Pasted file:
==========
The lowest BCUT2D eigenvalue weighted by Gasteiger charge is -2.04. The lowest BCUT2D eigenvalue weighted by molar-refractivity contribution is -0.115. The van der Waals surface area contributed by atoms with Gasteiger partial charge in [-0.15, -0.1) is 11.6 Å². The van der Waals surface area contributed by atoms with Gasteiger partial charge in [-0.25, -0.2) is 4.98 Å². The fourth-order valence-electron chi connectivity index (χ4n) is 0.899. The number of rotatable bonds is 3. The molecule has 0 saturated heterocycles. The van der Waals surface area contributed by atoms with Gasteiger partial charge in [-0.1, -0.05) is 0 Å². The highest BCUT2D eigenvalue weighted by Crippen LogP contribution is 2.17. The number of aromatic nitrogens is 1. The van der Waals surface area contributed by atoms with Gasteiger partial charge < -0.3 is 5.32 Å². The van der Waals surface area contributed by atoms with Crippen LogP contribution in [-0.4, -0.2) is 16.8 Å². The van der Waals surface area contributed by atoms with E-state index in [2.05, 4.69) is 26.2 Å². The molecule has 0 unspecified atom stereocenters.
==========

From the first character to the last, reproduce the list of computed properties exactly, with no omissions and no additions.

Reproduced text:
The lowest BCUT2D eigenvalue weighted by Gasteiger charge is -2.04. The lowest BCUT2D eigenvalue weighted by molar-refractivity contribution is -0.115. The van der Waals surface area contributed by atoms with Gasteiger partial charge in [-0.15, -0.1) is 11.6 Å². The van der Waals surface area contributed by atoms with Gasteiger partial charge in [-0.25, -0.2) is 4.98 Å². The fourth-order valence-electron chi connectivity index (χ4n) is 0.899. The number of rotatable bonds is 3. The molecule has 0 saturated heterocycles. The van der Waals surface area contributed by atoms with Gasteiger partial charge in [-0.1, -0.05) is 0 Å². The highest BCUT2D eigenvalue weighted by Crippen LogP contribution is 2.17. The number of aromatic nitrogens is 1. The van der Waals surface area contributed by atoms with Gasteiger partial charge < -0.3 is 5.32 Å². The van der Waals surface area contributed by atoms with Crippen LogP contribution in [-0.4, -0.2) is 16.8 Å². The van der Waals surface area contributed by atoms with E-state index in [2.05, 4.69) is 26.2 Å². The molecule has 0 unspecified atom stereocenters.